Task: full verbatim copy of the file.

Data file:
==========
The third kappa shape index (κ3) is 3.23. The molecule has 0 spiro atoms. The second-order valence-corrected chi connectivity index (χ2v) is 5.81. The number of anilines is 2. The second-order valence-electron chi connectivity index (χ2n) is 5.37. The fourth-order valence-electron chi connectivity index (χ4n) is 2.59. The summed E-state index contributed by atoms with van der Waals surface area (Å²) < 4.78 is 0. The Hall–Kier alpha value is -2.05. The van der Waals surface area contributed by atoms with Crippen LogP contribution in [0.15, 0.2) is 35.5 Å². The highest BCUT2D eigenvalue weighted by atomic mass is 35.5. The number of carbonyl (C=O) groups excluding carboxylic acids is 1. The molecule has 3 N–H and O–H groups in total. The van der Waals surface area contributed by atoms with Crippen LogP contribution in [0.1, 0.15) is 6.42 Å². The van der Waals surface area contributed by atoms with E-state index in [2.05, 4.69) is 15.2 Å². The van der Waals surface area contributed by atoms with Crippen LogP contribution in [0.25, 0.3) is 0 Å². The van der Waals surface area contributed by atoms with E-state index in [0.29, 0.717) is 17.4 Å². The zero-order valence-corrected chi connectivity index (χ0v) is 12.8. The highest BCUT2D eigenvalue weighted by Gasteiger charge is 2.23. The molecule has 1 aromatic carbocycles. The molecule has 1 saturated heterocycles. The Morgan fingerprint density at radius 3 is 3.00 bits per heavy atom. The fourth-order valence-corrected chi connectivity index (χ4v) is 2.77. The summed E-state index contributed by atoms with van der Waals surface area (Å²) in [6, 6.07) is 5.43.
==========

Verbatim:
The third kappa shape index (κ3) is 3.23. The molecule has 0 spiro atoms. The second-order valence-corrected chi connectivity index (χ2v) is 5.81. The number of anilines is 2. The second-order valence-electron chi connectivity index (χ2n) is 5.37. The fourth-order valence-electron chi connectivity index (χ4n) is 2.59. The summed E-state index contributed by atoms with van der Waals surface area (Å²) < 4.78 is 0. The Hall–Kier alpha value is -2.05. The van der Waals surface area contributed by atoms with Crippen LogP contribution in [0.15, 0.2) is 35.5 Å². The highest BCUT2D eigenvalue weighted by atomic mass is 35.5. The number of carbonyl (C=O) groups excluding carboxylic acids is 1. The molecule has 3 N–H and O–H groups in total. The van der Waals surface area contributed by atoms with Crippen LogP contribution in [0.1, 0.15) is 6.42 Å². The van der Waals surface area contributed by atoms with E-state index in [2.05, 4.69) is 15.2 Å². The van der Waals surface area contributed by atoms with Crippen LogP contribution in [0.25, 0.3) is 0 Å². The van der Waals surface area contributed by atoms with E-state index in [0.29, 0.717) is 17.4 Å². The zero-order valence-corrected chi connectivity index (χ0v) is 12.8. The highest BCUT2D eigenvalue weighted by Gasteiger charge is 2.23. The molecule has 1 aromatic carbocycles. The molecule has 1 saturated heterocycles. The Morgan fingerprint density at radius 3 is 3.00 bits per heavy atom. The fourth-order valence-corrected chi connectivity index (χ4v) is 2.77. The summed E-state index contributed by atoms with van der Waals surface area (Å²) in [6, 6.07) is 5.43.